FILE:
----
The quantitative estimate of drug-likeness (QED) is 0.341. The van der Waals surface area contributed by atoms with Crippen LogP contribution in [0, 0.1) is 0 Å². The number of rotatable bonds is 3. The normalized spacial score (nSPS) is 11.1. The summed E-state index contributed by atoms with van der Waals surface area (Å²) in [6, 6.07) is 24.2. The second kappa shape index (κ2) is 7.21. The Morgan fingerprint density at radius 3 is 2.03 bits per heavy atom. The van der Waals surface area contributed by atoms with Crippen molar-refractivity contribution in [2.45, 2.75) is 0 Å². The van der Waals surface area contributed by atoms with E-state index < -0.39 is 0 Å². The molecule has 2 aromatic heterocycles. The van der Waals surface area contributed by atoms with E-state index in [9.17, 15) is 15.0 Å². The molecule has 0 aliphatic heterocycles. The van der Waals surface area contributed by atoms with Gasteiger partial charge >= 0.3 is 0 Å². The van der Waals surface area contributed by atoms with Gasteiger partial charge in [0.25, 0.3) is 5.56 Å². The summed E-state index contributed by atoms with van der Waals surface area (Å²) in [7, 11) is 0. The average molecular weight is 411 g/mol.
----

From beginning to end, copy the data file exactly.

The quantitative estimate of drug-likeness (QED) is 0.341. The van der Waals surface area contributed by atoms with Crippen LogP contribution in [0, 0.1) is 0 Å². The number of rotatable bonds is 3. The normalized spacial score (nSPS) is 11.1. The summed E-state index contributed by atoms with van der Waals surface area (Å²) in [6, 6.07) is 24.2. The second kappa shape index (κ2) is 7.21. The Morgan fingerprint density at radius 3 is 2.03 bits per heavy atom. The van der Waals surface area contributed by atoms with Crippen molar-refractivity contribution in [2.45, 2.75) is 0 Å². The van der Waals surface area contributed by atoms with E-state index < -0.39 is 0 Å². The molecule has 2 aromatic heterocycles. The van der Waals surface area contributed by atoms with E-state index in [9.17, 15) is 15.0 Å². The molecule has 0 aliphatic heterocycles. The van der Waals surface area contributed by atoms with Gasteiger partial charge >= 0.3 is 0 Å². The van der Waals surface area contributed by atoms with Gasteiger partial charge in [0.25, 0.3) is 5.56 Å². The summed E-state index contributed by atoms with van der Waals surface area (Å²) in [7, 11) is 0. The average molecular weight is 411 g/mol.